This is the heyday of pop culture discussion, perhaps in quality but most definitely in quantity. For this we have the media of blogging and podcasting to thank, which provide nearly ready-made outlets for pop-cultural commentary to damn near everyone, since damn near everyone possesses both (a) a computer and (b) strong opinions on whatever happens to float through the zeitgeist. Some take up this gauntlet in a relaxed fashion, casually tossing words out via their keyboard or microphone whenever the spirit moves them. Some take the enterprise more seriously, almost to the point of fixation. Popdose.com is one of those operations.
Not that Popdose’s contributors are dour types given to proclamations about which flashes in the pan “speak volumes,” have proven “epochal” or, worst of all, are “important.” On the contrary; they’re actually a lot more interested in making jokes about one another’s moms. At least that’s the image put forth by The Popdose Podcast [RSS] [iTunes]. These Popdose fellows clearly don’t solemnly regard themselves as the anointed arbiters of entertainment quality; they’re just out to hang out and make a few cracks about Richard Marx.
To summarize the format of the show, it’s one of those affairs where three guys get together on Skype and joke about whatever they feel like talking about in pop culture and oh lord this sentence is just too disheartening to write. And that’s no knock on this particular podcast; it’s simply chosen an awfully steep hill to climb, though its pedigree as an offshoot of an existing site with its own fanbase gives it something of a rocket boost. (Heaven help those that lack it.) Certain anonymous respondents who have gotten on your Podthinker about his use of the TTWGBAC genre designation will be happy to learn that the Popdosers skew older, and that at least one of the them seems to be in his forties, thus invalidating the second T in that abbreviation and technically — if not in spirit — disqualifying the show from that crowded category.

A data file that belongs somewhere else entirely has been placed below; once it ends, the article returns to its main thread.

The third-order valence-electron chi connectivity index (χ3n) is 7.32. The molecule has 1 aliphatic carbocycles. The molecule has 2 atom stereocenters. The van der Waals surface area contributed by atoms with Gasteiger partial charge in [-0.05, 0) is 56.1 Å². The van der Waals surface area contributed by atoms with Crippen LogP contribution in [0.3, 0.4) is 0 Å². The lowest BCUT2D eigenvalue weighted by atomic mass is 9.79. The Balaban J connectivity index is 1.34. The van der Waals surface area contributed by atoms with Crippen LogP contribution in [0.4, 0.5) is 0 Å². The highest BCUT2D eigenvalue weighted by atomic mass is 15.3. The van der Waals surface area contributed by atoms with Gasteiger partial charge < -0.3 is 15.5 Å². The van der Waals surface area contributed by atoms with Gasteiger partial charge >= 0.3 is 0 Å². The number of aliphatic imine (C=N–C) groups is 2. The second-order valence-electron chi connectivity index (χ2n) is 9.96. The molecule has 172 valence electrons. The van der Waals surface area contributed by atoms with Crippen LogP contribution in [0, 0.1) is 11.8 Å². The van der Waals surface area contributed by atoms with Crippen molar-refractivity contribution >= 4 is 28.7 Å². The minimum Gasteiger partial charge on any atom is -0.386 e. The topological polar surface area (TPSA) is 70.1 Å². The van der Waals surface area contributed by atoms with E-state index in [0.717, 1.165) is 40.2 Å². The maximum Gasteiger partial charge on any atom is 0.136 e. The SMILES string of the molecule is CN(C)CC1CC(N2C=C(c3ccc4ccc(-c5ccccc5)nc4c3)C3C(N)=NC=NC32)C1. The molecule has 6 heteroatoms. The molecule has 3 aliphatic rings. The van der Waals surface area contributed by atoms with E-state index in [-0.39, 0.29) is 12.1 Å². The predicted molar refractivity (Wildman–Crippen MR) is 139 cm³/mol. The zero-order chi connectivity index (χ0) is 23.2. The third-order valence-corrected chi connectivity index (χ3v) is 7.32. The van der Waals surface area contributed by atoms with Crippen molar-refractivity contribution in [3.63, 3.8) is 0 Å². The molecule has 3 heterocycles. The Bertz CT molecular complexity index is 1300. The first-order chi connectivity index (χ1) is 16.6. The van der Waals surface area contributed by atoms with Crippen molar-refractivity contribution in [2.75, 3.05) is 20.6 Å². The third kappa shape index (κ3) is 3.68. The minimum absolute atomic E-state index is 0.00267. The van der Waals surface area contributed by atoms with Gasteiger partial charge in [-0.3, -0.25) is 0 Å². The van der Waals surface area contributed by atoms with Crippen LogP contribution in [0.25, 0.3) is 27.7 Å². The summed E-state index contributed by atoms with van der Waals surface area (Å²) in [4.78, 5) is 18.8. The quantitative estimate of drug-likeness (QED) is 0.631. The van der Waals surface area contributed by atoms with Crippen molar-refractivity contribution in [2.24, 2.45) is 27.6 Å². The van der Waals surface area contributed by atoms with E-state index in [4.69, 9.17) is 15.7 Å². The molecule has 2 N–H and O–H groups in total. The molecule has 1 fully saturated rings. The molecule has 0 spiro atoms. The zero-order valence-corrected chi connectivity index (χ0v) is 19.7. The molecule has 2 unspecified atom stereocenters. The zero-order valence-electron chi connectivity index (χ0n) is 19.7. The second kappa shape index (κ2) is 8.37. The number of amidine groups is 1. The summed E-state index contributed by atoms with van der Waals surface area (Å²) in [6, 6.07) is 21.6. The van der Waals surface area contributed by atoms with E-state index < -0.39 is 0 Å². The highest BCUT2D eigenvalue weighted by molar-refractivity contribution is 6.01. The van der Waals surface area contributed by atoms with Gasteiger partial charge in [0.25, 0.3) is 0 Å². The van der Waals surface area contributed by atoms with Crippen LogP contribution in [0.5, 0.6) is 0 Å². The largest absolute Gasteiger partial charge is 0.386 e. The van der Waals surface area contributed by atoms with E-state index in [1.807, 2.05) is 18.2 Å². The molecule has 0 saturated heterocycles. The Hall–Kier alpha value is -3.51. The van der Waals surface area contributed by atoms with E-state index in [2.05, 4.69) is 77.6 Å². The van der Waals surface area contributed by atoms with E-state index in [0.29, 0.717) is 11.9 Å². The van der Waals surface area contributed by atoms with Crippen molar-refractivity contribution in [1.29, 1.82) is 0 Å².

The Popdose Podcast‘s most obvious distinguishing characteristics include its hosts’ recurring focus on their childhood memories — this is more entertaining than it sounds — and its use of slickly humorous custom-made jingles composed by a man who allegedly spent the previous thousand hours listening to nothing but David Foster music. (The influence shows itself.) There are also certain regularities, like a Slate Culture Gabfest-style endorsements of select works or events. And those mom jokes clearly count for something.
But any and all podcasts of this type stand or fall on one-ish quality: the likability and familiarity of the hosts. Dave, Jason and Jeff seem like sharp guys, though your Podthinker dares say that, even after hearing all of the current material available, he doesn’t know them very well. No matter where one starts, picking up this podcast is like dropping in on a conversation between friends that’s been in progress for a while already: stuff gets referenced, name-checked and remembered that you’ve got no hope of recognizing, unless maybe you’re already a Popdose reader. (It’s unclear what extent of Popdose knowledge is assumed on the listener’s part.) But they’ve got a solid rapport and are pretty funny together, crafting more than the occasional moment of laugh-out-loud humor. Perhaps they undercut the effect somewhat by laughing a bit too hard and a bit too long at one another’s jokes, but it’s all in good fun.
And of course, “pop culture” is not some undifferentiated subject glob but a wide field of various sub-terrains. “What kind of pop culture?” is always a question worth asking. Here, in The Popdose Podcast‘s case, is the answer: John Oates’ mustache. Guiding Light. That Christmas album by John Denver and the Muppets. Guggenheim Grotto. Phil Spector. Mellow gold. Macaulay Culkin. Ben & Jerry. A surprising amount about Mariah Carey. Bourbon. Your Podthinker now trusts he has endowed pop culture-fan readers with enough information to make the informed decision about whether to spend time in Dave, Jason and Jeff’s audio company. Just don’t let them near your mom.
Format: pop culture jibes, japes (with mom jokes)
Archive available on iTunes: all
[Got a podcast to suggest for Podthoughts coverage or any other sort of question and/or comment for Podthinker Colin Marshall? colinjmarshall at gmail.]